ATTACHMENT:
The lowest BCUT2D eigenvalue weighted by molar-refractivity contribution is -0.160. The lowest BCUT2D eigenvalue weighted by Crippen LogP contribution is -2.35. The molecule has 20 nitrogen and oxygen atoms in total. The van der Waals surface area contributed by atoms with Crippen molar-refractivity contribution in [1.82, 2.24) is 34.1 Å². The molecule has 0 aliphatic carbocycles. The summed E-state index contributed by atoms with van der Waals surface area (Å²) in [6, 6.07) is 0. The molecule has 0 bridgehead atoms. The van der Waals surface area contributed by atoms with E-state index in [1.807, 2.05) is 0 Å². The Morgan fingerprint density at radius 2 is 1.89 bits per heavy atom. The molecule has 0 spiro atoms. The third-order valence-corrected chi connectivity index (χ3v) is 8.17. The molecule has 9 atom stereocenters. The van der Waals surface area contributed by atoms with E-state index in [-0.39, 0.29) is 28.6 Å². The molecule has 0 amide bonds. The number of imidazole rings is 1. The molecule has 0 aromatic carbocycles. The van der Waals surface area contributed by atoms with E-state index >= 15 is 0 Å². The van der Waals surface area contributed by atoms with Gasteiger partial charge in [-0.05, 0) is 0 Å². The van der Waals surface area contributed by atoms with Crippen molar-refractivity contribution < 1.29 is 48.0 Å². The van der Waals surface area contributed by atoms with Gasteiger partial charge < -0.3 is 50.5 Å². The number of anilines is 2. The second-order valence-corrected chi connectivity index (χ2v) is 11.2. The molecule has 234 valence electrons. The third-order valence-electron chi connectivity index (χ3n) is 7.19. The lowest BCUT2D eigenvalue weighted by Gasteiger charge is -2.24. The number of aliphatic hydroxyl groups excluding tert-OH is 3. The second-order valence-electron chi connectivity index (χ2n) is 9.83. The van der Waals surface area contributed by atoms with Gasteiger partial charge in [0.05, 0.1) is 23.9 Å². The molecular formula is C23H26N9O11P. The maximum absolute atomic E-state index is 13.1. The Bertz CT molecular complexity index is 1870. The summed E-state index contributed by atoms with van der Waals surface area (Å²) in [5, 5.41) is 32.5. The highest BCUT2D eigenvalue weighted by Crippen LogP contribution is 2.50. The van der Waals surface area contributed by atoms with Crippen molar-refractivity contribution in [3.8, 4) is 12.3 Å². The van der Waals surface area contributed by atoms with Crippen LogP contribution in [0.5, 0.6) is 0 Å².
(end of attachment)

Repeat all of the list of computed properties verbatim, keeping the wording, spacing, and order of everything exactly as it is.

The lowest BCUT2D eigenvalue weighted by molar-refractivity contribution is -0.160. The lowest BCUT2D eigenvalue weighted by Crippen LogP contribution is -2.35. The molecule has 20 nitrogen and oxygen atoms in total. The van der Waals surface area contributed by atoms with Crippen molar-refractivity contribution in [1.82, 2.24) is 34.1 Å². The molecule has 0 aliphatic carbocycles. The summed E-state index contributed by atoms with van der Waals surface area (Å²) in [6, 6.07) is 0. The molecule has 0 bridgehead atoms. The van der Waals surface area contributed by atoms with E-state index in [1.807, 2.05) is 0 Å². The Morgan fingerprint density at radius 2 is 1.89 bits per heavy atom. The molecule has 0 spiro atoms. The third-order valence-corrected chi connectivity index (χ3v) is 8.17. The molecule has 9 atom stereocenters. The van der Waals surface area contributed by atoms with E-state index in [-0.39, 0.29) is 28.6 Å². The molecule has 0 amide bonds. The number of imidazole rings is 1. The molecule has 0 aromatic carbocycles. The van der Waals surface area contributed by atoms with E-state index >= 15 is 0 Å². The van der Waals surface area contributed by atoms with Gasteiger partial charge in [-0.05, 0) is 0 Å². The van der Waals surface area contributed by atoms with Crippen molar-refractivity contribution < 1.29 is 48.0 Å². The van der Waals surface area contributed by atoms with Gasteiger partial charge < -0.3 is 50.5 Å². The number of anilines is 2. The second-order valence-corrected chi connectivity index (χ2v) is 11.2. The molecule has 234 valence electrons. The third-order valence-electron chi connectivity index (χ3n) is 7.19. The lowest BCUT2D eigenvalue weighted by Gasteiger charge is -2.24. The number of aliphatic hydroxyl groups excluding tert-OH is 3. The second-order valence-electron chi connectivity index (χ2n) is 9.83. The van der Waals surface area contributed by atoms with Gasteiger partial charge in [0.05, 0.1) is 23.9 Å². The molecular formula is C23H26N9O11P. The maximum absolute atomic E-state index is 13.1. The Bertz CT molecular complexity index is 1870. The summed E-state index contributed by atoms with van der Waals surface area (Å²) in [5, 5.41) is 32.5. The highest BCUT2D eigenvalue weighted by Crippen LogP contribution is 2.50. The van der Waals surface area contributed by atoms with Crippen molar-refractivity contribution in [3.8, 4) is 12.3 Å². The van der Waals surface area contributed by atoms with Crippen LogP contribution in [0.5, 0.6) is 0 Å².